It's hard to talk bread or pastry without invoking Tartine, long considered one of America's best bakeries. James Beard Award-winners Elisabeth Prueitt and Chad Robertson have built a small empire on their baking prowess, and while the breads are the stuff of legend, the pastries are no less impressive. Tartine croissants are gutsy, not dainty, with a shatter-crisp crust and seemingly endless buttery layers; the pain au chocolat and pain au jambon are each delicious beasts, not skimping on the ham or the chocolate.

09 of 16

Proof Bakery (Los Angeles)

Proof Bakery, Los Angeles, CA
© Mack Hill

One look at Proof Bakery's crisp, golden croissants and there's no doubt there's a masterful baker behind them. Pastry chef and owner Na Young Ma produces one of the best croissants in the Los Angeles area, but her almond croissants are still more impressive — baked, then filled with a pastry cream-almond filling, then topped with more sliced almonds and baked again. Unlike some twice-baked versions, it retains its tender, buttery interior while gaining a perfect nutty crunch.

10 of 16

Boulted Bread (Raleigh, North Carolina)

Boulted Bread, Raleigh, NC
© Jim Trice

Partners Fulton Forde, Sam Kirkpatrick, and Joshua Bellamy each bring their own culinary and baking expertise to their Raleigh operation, notable as both a bakery and a stone mill — flour is the linchpin of every baked good, so Boulted Bread mills its own. For their croissants, they use heirloom whole wheat "Red Turkey" flour alongside conventional roller-milled flour, which joins cultured organic butter in a dough that proofs slowly, ferments overnight, and bakes to a deep, caramelized brown. Featured pastries rotate with the season, including a current maple roasted carrot croissant with locally made feta.

11 of 16

Floriole Cafe and Bakery (Chicago, Illinois)

Floriole Cafe and Bakery, Chicago, IL
© Sandra Holl

Trained at the California Culinary Academy and an alum of Tartine Bakery, Sandra Holl had true baking credentials under her belt even before she launched a stand at Chicago's beloved Green City Market, and then opened Floriole in 2010. Pastry has always been a particular passion for Holl, and her ham-and-cheese croissants are incomparable, with Nueske's ham, Otter Creek raw milk cheddar, and a bit of grainy mustard as an unusual addition. Other croissant renditions include lemon pistachio, chocolate rye, whole wheat — and she's even working on a vegan croissant made with coconut butter.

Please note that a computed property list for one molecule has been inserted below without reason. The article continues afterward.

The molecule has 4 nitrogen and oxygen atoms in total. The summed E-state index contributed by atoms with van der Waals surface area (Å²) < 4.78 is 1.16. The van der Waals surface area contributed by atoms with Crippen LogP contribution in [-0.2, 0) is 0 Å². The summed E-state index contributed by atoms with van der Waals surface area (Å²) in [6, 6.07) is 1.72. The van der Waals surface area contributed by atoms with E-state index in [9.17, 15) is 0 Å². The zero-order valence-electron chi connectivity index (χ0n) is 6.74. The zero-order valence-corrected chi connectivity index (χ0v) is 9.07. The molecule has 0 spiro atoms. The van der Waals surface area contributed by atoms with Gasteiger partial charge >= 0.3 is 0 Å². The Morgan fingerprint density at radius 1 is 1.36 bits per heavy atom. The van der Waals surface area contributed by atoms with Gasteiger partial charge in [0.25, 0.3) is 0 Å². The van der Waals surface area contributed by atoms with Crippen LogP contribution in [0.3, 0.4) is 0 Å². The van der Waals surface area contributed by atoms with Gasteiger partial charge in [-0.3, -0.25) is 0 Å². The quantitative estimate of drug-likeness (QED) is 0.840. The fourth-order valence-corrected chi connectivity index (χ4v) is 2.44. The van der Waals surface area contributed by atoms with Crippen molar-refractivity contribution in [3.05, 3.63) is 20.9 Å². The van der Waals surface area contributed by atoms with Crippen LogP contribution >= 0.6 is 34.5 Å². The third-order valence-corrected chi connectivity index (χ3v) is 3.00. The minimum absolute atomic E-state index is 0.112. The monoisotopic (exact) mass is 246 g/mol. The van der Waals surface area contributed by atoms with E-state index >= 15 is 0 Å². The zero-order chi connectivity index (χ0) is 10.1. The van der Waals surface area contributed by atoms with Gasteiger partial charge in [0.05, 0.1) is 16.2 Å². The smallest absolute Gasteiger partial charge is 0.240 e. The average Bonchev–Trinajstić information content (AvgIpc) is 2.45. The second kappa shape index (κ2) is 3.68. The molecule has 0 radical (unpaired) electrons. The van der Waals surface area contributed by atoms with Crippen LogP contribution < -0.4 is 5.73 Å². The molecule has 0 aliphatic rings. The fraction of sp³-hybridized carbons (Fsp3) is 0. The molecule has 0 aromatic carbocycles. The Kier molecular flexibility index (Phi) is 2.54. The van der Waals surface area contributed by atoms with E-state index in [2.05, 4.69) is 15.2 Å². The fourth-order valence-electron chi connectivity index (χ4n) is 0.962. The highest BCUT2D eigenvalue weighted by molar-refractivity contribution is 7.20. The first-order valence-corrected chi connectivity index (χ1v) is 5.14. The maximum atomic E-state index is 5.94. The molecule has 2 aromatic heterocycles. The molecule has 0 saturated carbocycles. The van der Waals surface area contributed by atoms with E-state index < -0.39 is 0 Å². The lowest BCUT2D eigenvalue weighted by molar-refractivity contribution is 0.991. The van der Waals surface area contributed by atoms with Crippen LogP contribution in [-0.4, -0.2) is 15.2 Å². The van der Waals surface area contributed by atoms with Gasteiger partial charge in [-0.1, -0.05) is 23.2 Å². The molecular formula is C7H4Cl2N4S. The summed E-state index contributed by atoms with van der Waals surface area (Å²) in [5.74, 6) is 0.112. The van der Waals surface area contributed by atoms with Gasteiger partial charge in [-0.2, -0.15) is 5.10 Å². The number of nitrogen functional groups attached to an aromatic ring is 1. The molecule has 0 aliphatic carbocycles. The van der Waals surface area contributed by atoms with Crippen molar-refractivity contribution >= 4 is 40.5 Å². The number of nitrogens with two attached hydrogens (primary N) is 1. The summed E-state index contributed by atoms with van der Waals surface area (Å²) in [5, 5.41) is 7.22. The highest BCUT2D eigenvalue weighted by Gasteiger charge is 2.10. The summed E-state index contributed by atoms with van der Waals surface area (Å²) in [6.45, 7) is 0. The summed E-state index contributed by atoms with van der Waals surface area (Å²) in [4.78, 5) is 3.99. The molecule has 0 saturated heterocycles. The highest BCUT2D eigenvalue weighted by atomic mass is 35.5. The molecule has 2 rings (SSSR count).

12 of 16

Standard Baking Co. (Portland, Maine)

Standard Baking Co., Portland, ME
© Olan Boardman

Back in 1995, baker-owner Allison Pray developed the croissant method that Portland's Standard Baking Co. would use for decades to come: the dough laminated with 83% butterfat European-style butter, hand-rolled daily, and slowly fermented over 36 hours for complexity of flavor. Today, head pastry chef Natasha Holgers bakes these daily along with pain au chocolat and Asiago & Prosciutto di Parma (known to regulars as just "ham and cheese").

13 of 16

Bachour Bakery (Miami, Florida)

Bachour Bakery + Bistro, Miami, FL
© Antonio Bachour

It can prove near impossible to choose a single pastry from Bachour's enticing lineup — how about a pecan croissant, or a baklava croissant, or dulce de leche? Or you could sample the Latin America-inspired guava and cheese croissant. Or the European-influenced hazelnut-chocolate gianduja. Pastry chef-owner Antonio Bachour, a James Beard Award semifinalist, creates all of the above each day with European butter and an eye toward classic technique.

14 of 16

Cafe Besalu (Seattle)

Cafe Besalu, Seattle, WA
© James Miller

Long held up as the pastry to beat in Seattle, Besalu's butter croissant deserves all its acclaim (and the frequent lines out the door). With pastry chef James Miller at the helm, the plain croissants are small and golden brown, flaky, and tender-middled. Served with a homemade jam, it's the kind of pastry one could easily make a morning habit out of — unless you defect to the pain au chocolat, that is.

15 of 16

Neighbor Bakehouse (San Francisco)

Neighbor Bakehouse, San Francisco, CA
© Eric Wolfinger

Owner-baker Greg Mendel worked in pastry for 15 years, in every corner of the country, before launching Neighbor Bakehouse with his wife Christine Savage-Mindel in 2012. Their brick-and-mortar bakehouse turns out gorgeous butter croissants — rich with a deep butter flavor, yet flaky and light. But perhaps still more impressive are Mendel's utterly original creations: His croissant flavors include twice-baked caramelized hazelnut-amarena black cherry; pistachio-blackberry; kimchi-black sesame; and the much-loved Everything Croissant, styled after the everything bagel, thus covered in seeds, onion, and garlic and filled with cream cheese and green onion.

16 of 16

Clear Flour Bread (Brookline, Massachusetts)

Clear Flour Bread, Brookline, MA
© Ken Rivard

European in its philosophy and in its menus, Clear Flour is the sort of unassuming local bakery that every neighborhood wishes it had. Though perhaps best known for its boules and baguettes, the croissants are equally impressive, utterly classic in their crisp shells, flaky layers, and pure butter flavor. Plain, chocolate, and Gruyere croissants are bakery standbys, while special occasions might call for apricot or raspberry.